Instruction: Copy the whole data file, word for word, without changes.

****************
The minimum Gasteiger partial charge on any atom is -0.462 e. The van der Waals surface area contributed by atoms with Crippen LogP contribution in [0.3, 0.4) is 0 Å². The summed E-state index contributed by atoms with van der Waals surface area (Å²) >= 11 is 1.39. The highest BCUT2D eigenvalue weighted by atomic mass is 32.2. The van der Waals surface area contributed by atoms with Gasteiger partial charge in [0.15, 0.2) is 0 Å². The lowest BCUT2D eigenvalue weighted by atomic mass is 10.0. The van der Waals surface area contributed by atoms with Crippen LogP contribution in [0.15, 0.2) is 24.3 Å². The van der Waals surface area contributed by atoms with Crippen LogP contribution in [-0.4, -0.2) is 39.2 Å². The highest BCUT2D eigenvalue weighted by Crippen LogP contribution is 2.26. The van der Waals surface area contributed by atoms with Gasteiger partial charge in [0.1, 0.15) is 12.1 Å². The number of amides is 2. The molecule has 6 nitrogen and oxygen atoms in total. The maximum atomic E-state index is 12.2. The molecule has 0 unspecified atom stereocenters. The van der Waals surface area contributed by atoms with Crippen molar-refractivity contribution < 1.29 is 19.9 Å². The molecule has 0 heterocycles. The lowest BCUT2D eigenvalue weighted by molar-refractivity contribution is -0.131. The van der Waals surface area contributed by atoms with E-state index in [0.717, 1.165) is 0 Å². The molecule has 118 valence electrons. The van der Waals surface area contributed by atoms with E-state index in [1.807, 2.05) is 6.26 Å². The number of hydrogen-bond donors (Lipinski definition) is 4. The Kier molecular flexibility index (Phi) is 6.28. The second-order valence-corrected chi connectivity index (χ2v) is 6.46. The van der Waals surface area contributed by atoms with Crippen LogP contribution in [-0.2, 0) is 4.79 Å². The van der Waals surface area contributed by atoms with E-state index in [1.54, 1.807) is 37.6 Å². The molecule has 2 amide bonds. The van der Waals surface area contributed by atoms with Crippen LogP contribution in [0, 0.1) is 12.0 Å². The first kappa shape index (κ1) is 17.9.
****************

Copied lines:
The minimum Gasteiger partial charge on any atom is -0.462 e. The van der Waals surface area contributed by atoms with Crippen LogP contribution in [0.3, 0.4) is 0 Å². The summed E-state index contributed by atoms with van der Waals surface area (Å²) >= 11 is 1.39. The highest BCUT2D eigenvalue weighted by atomic mass is 32.2. The van der Waals surface area contributed by atoms with Gasteiger partial charge in [0.15, 0.2) is 0 Å². The lowest BCUT2D eigenvalue weighted by atomic mass is 10.0. The van der Waals surface area contributed by atoms with Crippen LogP contribution in [0.15, 0.2) is 24.3 Å². The van der Waals surface area contributed by atoms with Crippen LogP contribution in [-0.4, -0.2) is 39.2 Å². The highest BCUT2D eigenvalue weighted by Crippen LogP contribution is 2.26. The van der Waals surface area contributed by atoms with Gasteiger partial charge in [0.1, 0.15) is 12.1 Å². The number of amides is 2. The molecule has 6 nitrogen and oxygen atoms in total. The maximum atomic E-state index is 12.2. The molecule has 0 unspecified atom stereocenters. The van der Waals surface area contributed by atoms with Crippen molar-refractivity contribution < 1.29 is 19.9 Å². The molecule has 0 heterocycles. The lowest BCUT2D eigenvalue weighted by molar-refractivity contribution is -0.131. The van der Waals surface area contributed by atoms with E-state index in [0.717, 1.165) is 0 Å². The molecule has 118 valence electrons. The van der Waals surface area contributed by atoms with E-state index in [1.807, 2.05) is 6.26 Å². The number of hydrogen-bond donors (Lipinski definition) is 4. The Kier molecular flexibility index (Phi) is 6.28. The second-order valence-corrected chi connectivity index (χ2v) is 6.46. The van der Waals surface area contributed by atoms with Crippen LogP contribution in [-0.2, 0) is 4.79 Å². The van der Waals surface area contributed by atoms with E-state index in [1.54, 1.807) is 37.6 Å². The molecule has 2 amide bonds. The van der Waals surface area contributed by atoms with Crippen LogP contribution in [0, 0.1) is 12.0 Å². The first kappa shape index (κ1) is 17.9.